This research is split in two interrelated and parallel paths:

— A theoretical path, where a series of interactive artworks were collected and catalogued according to their processes of transformation. Also a series of related classification systems from the literature were analyzed. Using as baseline the collected artworks, the methods and processes from the analyzed classifications systems as the inputs from the practice based research, a new framework (S+V+M) for the classification of interactive artworks was proposed;

— A practice-based research path, focused on the development of artworks exploring the relations between Sound, Visuals, and Movement, and this way giving inputs and shaping the development of the framework. A group of thirteen projects were developed and their documentation is presented, providing insights on techniques, software, hardware and critical analysis for the development of interactive artworks.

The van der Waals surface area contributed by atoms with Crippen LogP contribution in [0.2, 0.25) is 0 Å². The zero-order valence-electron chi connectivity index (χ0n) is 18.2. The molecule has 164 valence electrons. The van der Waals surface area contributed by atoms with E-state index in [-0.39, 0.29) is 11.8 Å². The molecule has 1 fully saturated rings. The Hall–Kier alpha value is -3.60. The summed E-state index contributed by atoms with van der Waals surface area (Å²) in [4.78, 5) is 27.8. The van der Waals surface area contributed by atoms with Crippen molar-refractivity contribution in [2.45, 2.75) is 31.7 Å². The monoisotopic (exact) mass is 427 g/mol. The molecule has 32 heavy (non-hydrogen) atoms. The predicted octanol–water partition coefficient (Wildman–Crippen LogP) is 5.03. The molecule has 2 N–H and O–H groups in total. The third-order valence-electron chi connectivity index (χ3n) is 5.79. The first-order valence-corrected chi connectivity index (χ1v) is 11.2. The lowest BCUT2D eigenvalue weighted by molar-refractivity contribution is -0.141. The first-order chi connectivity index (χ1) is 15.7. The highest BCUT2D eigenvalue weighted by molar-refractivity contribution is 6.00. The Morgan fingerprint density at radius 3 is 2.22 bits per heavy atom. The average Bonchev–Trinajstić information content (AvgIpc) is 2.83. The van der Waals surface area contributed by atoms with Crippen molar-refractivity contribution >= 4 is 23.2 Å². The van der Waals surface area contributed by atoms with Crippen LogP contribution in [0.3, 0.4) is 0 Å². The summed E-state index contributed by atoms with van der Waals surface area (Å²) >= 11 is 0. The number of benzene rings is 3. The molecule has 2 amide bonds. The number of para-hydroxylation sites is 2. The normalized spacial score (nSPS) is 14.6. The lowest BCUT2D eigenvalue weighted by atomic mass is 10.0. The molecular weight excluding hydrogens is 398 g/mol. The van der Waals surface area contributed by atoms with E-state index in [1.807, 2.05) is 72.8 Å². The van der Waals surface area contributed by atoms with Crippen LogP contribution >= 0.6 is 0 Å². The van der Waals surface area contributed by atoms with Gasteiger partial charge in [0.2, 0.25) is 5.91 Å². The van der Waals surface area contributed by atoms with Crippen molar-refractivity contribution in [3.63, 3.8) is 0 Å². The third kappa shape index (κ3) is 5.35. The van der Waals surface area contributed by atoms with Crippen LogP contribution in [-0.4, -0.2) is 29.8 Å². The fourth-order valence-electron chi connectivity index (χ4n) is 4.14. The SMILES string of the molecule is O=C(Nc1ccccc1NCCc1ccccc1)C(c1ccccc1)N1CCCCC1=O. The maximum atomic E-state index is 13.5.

Through the S+V+M framework different data-flow patterns and system typologies are highlighted within the interactive systems of the case-studies artworks. The framework offers a high level of abstraction, helping to recognize similarities and establish common parameters between different systems. Providing this way a language for analysis and critique of the interactive artworks, both for creators and experts as well as for the audiences.

The S+V+M framework also proved to be a catalyst for new interactive artworks, since when observing the emerging patterns and relations between domains new research questions and artistic paths emerge, triggering this way new projects with different interactions and Sound, Visual and Movement connections.

Keywords: Sound, Visuals, Movement, Interaction, Transmutability.